Converging work skills? Job advertisements and generic skills in Japanese and Anglo-Saxon contexts

David Rear

Research output: Contribution to journalArticle

7 Citations (Scopus)

Abstract

In the debate over whether Japanese business practices are converging upon those of other economies, little attention has been paid to the skills that are demanded of new employees. Through a qualitative analysis of job advertisements and work skill reports, this article compares discourses in Japanese and Anglo-Saxon contexts. It finds that, although official reports in Japan draw explicitly on Anglo-Saxon concepts, job advertisements offer a more complex picture, containing elements associated with traditional conceptions of the Japanese firm. The findings suggest that Japanese cultural traditions continue to have strong influence on corporate identities.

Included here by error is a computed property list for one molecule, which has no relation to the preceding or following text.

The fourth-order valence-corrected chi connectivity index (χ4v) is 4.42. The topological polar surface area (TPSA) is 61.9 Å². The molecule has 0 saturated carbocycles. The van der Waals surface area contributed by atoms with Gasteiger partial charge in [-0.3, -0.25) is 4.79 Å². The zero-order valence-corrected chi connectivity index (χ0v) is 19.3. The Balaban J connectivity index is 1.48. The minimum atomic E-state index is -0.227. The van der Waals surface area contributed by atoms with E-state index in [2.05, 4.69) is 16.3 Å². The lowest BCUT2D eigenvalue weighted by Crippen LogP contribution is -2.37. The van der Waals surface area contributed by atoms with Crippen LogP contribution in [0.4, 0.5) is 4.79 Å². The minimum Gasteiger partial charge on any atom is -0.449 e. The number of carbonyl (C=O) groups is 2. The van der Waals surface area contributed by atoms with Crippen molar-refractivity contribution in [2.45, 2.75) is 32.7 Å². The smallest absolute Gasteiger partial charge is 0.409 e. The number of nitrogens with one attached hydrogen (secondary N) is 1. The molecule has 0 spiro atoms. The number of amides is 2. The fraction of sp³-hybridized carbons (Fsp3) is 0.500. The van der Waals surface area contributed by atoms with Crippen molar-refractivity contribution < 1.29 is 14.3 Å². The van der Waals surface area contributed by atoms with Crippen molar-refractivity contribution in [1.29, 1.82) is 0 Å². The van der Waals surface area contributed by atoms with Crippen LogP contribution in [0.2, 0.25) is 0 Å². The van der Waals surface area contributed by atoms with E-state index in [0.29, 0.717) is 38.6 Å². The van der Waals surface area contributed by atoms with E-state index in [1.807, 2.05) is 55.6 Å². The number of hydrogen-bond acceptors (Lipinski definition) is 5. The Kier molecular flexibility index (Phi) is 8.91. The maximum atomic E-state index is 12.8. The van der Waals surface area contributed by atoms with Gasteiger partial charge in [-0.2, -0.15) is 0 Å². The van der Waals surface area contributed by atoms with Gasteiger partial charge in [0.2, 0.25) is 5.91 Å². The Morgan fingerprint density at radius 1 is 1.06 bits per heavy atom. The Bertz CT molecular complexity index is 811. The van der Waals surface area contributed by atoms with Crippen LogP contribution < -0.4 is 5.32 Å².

Original languageEnglish
Pages (from-to)173-196
Number of pages24
JournalAsian Business and Management
Volume12
Issue number2
DOIs
Publication statusPublished - 2013 Apr

Fingerprint

corporate identity
Japan
employee
firm
economy
discourse
Generic skills
Employees
Corporate identity
Discourse
Qualitative analysis
Business practices
Japanese firms
Conception

Keywords

  • discourse
  • Japan
  • job ads
  • qualitative content analysis
  • work skills

ASJC Scopus subject areas

  • Business and International Management
  • Strategy and Management
  • Sociology and Political Science
  • Political Science and International Relations

Cite this

Converging work skills? Job advertisements and generic skills in Japanese and Anglo-Saxon contexts. / Rear, David.

In: Asian Business and Management, Vol. 12, No. 2, 04.2013, p. 173-196.

Research output: Contribution to journalArticle

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